Hello Dave, What do I measure to cut the risers and treads for a staircase? Do I measure from floor to top of stairs, or something else to get the length of the 2x10 or 2x12. Thank you. Buddy
Buddy didn't read the How to Build Stairs article (http://daveosborne.com/dave/articles/how-build-stairs.php), I don't think.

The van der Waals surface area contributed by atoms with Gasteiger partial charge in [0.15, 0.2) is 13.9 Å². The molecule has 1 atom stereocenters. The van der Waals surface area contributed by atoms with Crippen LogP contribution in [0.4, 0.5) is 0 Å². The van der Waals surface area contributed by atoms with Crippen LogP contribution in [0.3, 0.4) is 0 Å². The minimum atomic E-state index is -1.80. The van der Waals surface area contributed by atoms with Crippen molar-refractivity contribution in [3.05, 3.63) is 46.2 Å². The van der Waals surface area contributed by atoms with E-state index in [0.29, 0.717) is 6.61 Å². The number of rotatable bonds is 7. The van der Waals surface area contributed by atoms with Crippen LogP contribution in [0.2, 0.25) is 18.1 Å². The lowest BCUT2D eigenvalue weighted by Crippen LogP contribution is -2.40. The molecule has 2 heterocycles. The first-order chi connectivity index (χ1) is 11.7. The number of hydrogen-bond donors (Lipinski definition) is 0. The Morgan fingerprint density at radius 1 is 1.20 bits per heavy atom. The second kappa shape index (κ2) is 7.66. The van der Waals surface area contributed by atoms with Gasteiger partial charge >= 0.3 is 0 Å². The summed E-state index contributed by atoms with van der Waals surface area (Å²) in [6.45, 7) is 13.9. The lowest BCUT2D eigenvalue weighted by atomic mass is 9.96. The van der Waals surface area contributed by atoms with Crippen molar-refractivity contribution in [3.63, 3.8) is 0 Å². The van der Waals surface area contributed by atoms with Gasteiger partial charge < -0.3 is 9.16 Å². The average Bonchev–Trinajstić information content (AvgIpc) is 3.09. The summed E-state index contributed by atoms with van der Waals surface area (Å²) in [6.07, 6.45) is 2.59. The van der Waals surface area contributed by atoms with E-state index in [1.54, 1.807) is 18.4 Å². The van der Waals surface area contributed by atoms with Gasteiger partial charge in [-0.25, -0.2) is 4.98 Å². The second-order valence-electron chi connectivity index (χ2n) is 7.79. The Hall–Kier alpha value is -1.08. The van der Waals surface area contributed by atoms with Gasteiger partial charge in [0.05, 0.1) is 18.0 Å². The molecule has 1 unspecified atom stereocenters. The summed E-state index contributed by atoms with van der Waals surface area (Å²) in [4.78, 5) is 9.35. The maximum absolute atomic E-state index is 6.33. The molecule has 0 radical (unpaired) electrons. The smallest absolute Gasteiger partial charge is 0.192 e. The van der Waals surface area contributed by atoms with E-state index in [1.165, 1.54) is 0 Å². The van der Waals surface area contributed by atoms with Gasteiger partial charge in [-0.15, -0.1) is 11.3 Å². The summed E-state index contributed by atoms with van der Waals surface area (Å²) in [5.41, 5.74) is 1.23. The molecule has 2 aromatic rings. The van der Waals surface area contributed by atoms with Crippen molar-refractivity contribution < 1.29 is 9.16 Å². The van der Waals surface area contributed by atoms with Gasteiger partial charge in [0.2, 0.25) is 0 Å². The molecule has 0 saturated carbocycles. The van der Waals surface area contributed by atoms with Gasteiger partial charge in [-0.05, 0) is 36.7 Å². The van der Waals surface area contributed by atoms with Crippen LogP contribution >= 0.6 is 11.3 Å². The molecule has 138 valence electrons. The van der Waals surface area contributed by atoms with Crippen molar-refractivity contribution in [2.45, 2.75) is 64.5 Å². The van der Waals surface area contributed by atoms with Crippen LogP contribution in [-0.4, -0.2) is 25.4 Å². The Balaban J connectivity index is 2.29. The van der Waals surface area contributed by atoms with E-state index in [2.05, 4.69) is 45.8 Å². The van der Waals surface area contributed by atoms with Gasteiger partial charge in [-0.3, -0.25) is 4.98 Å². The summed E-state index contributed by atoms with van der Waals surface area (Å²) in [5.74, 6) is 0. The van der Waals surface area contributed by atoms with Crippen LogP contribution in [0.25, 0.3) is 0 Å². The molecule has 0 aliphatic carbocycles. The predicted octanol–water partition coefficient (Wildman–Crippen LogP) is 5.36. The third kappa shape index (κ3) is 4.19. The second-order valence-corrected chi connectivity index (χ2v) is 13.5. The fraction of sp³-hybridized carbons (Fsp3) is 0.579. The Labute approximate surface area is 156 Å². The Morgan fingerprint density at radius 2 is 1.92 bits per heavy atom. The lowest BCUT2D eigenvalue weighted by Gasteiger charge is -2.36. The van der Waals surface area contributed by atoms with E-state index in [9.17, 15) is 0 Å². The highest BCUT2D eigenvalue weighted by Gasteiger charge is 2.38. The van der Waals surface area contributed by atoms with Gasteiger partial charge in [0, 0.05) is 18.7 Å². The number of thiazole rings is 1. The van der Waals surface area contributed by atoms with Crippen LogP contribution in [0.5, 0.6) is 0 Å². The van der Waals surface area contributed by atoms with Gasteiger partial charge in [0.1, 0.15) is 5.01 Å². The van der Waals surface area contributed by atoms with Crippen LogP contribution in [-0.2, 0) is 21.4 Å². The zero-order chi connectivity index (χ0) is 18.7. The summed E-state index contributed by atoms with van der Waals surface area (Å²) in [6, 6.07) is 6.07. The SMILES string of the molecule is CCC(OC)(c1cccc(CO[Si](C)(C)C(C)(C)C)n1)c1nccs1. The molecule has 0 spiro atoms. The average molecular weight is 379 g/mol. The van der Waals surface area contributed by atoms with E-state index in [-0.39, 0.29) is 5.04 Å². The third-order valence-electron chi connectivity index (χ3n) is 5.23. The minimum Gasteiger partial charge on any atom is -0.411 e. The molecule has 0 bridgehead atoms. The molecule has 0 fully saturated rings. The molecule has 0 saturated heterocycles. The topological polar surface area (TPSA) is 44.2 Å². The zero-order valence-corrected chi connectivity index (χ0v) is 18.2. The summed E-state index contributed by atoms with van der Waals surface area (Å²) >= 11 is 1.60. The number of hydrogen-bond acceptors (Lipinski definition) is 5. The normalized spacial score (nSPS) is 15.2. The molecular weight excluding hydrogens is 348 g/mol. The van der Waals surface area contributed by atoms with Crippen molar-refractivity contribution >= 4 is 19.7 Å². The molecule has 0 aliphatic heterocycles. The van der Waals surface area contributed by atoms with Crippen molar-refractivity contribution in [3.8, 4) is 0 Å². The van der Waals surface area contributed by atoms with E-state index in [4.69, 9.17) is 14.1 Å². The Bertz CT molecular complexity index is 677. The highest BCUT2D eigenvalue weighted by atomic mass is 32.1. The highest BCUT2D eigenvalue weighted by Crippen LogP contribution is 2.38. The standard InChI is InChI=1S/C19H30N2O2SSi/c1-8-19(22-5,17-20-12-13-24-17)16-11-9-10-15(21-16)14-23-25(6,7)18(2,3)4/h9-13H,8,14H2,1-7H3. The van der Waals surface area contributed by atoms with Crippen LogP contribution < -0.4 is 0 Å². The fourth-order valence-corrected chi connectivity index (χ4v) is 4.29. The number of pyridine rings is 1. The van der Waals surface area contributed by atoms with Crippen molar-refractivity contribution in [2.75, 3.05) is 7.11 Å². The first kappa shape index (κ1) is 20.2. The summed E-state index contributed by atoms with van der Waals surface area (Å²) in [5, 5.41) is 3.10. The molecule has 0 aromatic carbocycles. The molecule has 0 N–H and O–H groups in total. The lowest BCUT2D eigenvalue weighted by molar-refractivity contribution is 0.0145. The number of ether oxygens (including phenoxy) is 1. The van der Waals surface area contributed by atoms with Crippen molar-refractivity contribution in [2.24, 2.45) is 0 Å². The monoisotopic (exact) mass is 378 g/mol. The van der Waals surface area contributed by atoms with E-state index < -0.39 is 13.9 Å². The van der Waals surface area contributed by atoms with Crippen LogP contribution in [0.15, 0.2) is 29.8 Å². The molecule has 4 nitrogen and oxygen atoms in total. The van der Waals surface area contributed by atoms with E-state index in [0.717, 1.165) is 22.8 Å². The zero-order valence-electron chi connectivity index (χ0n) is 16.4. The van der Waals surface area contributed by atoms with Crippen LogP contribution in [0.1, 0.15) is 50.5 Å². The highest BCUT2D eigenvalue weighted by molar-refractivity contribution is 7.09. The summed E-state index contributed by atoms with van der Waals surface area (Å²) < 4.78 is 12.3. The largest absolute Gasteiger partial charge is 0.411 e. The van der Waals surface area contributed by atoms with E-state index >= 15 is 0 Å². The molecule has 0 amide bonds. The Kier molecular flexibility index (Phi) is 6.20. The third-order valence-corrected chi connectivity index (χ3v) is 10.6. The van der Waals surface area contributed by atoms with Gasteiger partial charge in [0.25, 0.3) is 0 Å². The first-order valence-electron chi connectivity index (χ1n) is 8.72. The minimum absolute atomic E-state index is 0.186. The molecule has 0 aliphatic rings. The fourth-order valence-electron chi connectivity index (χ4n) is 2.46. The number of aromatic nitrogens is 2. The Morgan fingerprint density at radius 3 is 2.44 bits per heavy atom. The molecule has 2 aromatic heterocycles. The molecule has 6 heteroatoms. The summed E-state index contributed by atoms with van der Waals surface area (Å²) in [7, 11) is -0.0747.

Hello Dave, Any ideas on how or what to use for steps on a hill? It has a 7' to 7 1/2' rise, and is about 25' in distance from top to bottom horizontally. Thank you Wayne Hi Wayne, Roughly looking at your slope for a total rise of 90" and a run of 300" you would need 13 risers at about 7" and 12 runs at about 25". This is, of course, a very gentle slope. Depending on the type of earth forming the slope, you could just carve out the steps using pressure treated wood for treads, use landscape ties or rocks. Just keep in mind the rise and run to follow as you go up the hill. The only problem with a large run like this is that it's awkward to walk down the stairs, needing two steps to get down each run. Try working the figures, the lower the rise the less the run on each step due to more steps. Dave